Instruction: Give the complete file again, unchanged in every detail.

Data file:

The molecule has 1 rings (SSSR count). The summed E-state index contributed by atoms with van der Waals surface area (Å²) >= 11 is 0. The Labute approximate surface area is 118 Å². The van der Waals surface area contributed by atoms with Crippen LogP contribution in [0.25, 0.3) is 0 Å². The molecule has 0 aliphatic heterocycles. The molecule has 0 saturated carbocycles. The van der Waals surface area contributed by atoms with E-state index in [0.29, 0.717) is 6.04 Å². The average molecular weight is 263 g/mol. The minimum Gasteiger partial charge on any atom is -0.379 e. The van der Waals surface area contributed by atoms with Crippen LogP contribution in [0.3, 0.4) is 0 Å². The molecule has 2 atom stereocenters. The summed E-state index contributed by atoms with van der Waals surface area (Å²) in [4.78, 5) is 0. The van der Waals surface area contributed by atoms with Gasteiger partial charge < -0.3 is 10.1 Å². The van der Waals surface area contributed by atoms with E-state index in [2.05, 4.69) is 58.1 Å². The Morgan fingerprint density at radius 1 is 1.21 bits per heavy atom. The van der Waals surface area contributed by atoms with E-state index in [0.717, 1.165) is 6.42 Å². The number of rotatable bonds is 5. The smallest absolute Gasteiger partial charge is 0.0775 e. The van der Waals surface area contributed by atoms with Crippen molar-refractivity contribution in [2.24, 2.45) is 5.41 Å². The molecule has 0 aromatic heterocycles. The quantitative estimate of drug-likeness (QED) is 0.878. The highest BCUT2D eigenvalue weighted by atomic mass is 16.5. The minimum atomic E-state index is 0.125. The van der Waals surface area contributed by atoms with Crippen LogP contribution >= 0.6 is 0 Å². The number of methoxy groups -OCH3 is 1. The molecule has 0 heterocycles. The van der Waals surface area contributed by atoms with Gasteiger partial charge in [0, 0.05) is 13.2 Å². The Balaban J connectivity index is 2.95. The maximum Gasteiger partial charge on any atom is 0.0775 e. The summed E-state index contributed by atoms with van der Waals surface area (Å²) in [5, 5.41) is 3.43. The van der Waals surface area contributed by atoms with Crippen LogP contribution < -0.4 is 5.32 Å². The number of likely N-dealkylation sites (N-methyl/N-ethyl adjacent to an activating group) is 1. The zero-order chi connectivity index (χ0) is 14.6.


The molecule has 1 rings (SSSR count). The summed E-state index contributed by atoms with van der Waals surface area (Å²) >= 11 is 0. The Labute approximate surface area is 118 Å². The van der Waals surface area contributed by atoms with Crippen LogP contribution in [0.25, 0.3) is 0 Å². The molecule has 0 aliphatic heterocycles. The molecule has 0 saturated carbocycles. The van der Waals surface area contributed by atoms with E-state index in [0.29, 0.717) is 6.04 Å². The average molecular weight is 263 g/mol. The minimum Gasteiger partial charge on any atom is -0.379 e. The van der Waals surface area contributed by atoms with Crippen LogP contribution in [0.3, 0.4) is 0 Å². The molecule has 2 atom stereocenters. The summed E-state index contributed by atoms with van der Waals surface area (Å²) in [4.78, 5) is 0. The van der Waals surface area contributed by atoms with Gasteiger partial charge < -0.3 is 10.1 Å². The van der Waals surface area contributed by atoms with E-state index in [2.05, 4.69) is 58.1 Å². The Morgan fingerprint density at radius 1 is 1.21 bits per heavy atom. The van der Waals surface area contributed by atoms with E-state index in [0.717, 1.165) is 6.42 Å². The number of rotatable bonds is 5. The smallest absolute Gasteiger partial charge is 0.0775 e. The van der Waals surface area contributed by atoms with Crippen molar-refractivity contribution in [2.24, 2.45) is 5.41 Å². The molecule has 0 aromatic heterocycles. The quantitative estimate of drug-likeness (QED) is 0.878. The highest BCUT2D eigenvalue weighted by atomic mass is 16.5. The minimum atomic E-state index is 0.125. The van der Waals surface area contributed by atoms with Crippen LogP contribution >= 0.6 is 0 Å². The number of methoxy groups -OCH3 is 1. The molecule has 0 heterocycles. The van der Waals surface area contributed by atoms with Gasteiger partial charge in [0, 0.05) is 13.2 Å². The Balaban J connectivity index is 2.95. The maximum Gasteiger partial charge on any atom is 0.0775 e. The summed E-state index contributed by atoms with van der Waals surface area (Å²) in [5, 5.41) is 3.43. The van der Waals surface area contributed by atoms with Crippen LogP contribution < -0.4 is 5.32 Å². The number of likely N-dealkylation sites (N-methyl/N-ethyl adjacent to an activating group) is 1. The zero-order chi connectivity index (χ0) is 14.6.